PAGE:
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21 September 2014

Miliband rejects English votes for English laws – but backs “greater scrutiny“

Labour leader suggests compromise after opposing idea of two classes of MPs. 

By George Eaton

The Labour conference has not opened in the circumstances that Ed Miliband would have wanted. The Union has survived, and with it his party’s 40 Scottish MPs, but David Cameron has raised the politically radioactive issue of England. As a result, Miliband finds himself forced to answer awkward questions on English votes for English laws when he wants to focus on his pledge to raise the minimum wage to £8 an hour by 2020. 

Challenged on the Marr show this morning to back the Tories’ proposal to ban non-English MPs from voting on English-only legislation (such as health and education, which are devolved to Scotland and Wales), he rejected the idea for two reasons: it is hard to determine which are English-only issues, and the government should not create two classes of MPs. He said:

The practice, the reality is, it’s very hard to separate out legislation. Take tuition fees in England, you might say that’s an English-only issue, it has knock-on effects for Scotland and Wales in terms of public spending, is that an English-only issue, or more universally applied? Secondly, I’m not favour of a House of Commons that becomes divided, so that somehow the House of Commons chamber is no longer 650 MPs, you’ve got to have one prime minister of the United Kingdom because we have a United Kingdom parliament. 

However, he said several times that he was open to the idea of “greater scrutiny” of legislation by English MPs. This could, for instance, mean the creation of an English grand committee as proposed last year by the McKay Commission on the West Lothian Question. As I noted on Friday, Nick Clegg has supported this idea, which would mean UK MPs, including those from Scotland and Wales, would still have the final say.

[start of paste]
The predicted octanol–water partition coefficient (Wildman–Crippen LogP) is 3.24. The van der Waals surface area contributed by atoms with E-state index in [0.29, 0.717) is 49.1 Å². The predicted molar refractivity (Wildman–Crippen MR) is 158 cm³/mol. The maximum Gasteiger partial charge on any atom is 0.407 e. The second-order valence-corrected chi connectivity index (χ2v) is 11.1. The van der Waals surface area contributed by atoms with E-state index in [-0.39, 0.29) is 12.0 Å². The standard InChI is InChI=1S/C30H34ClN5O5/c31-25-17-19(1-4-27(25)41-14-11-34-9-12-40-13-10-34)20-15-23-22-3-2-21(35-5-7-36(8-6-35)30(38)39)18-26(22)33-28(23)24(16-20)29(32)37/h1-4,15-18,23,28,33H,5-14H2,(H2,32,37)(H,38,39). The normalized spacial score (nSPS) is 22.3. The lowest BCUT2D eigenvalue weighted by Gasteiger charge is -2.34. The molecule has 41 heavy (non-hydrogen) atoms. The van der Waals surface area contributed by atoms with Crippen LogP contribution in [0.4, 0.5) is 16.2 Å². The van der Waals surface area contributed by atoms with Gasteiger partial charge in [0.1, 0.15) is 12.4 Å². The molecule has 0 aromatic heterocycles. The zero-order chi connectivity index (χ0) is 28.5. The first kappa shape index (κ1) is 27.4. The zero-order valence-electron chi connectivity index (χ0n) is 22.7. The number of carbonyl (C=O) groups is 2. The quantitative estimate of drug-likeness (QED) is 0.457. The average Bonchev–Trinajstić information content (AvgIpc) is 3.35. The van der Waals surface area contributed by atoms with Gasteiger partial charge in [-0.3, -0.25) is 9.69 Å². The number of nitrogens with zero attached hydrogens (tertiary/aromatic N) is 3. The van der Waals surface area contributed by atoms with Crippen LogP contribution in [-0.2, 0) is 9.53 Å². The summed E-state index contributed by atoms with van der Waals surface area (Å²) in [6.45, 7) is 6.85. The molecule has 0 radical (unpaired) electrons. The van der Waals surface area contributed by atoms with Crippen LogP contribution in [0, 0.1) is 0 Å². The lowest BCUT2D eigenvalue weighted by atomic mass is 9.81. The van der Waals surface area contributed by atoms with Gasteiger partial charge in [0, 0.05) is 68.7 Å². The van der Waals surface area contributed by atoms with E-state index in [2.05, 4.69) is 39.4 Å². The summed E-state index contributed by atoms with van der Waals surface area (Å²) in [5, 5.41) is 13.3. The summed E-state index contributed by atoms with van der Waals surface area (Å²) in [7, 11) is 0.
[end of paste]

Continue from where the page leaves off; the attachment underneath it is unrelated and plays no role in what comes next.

In response to Marr’s suggestion that he was opposed to English votes for English laws because it would make it harder for future Labour governments to pass legislation, he said: “I’ve got to say to you, that’s not the history. The history is that when Labour has won majorities across the United Kingdom, we’ve won majorities in England too.” But as most in Labour concede, it will be hard for the party to win a majority across the UK in May 2015, let alone in England. 

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With Labour already ruling out English votes for English laws, we can expect the Tories to make it an election issue, framing Labour as the anti-English party. Miliband made clear his exasperation at Cameron’s behaviour, revealing that the PM did not raise the issue with him during their conversations on further Scottish devolution. As the effects of this political grenade still reverberate, the danger for Miliband is that they crowd out all of the subjects he wants to talk about. 

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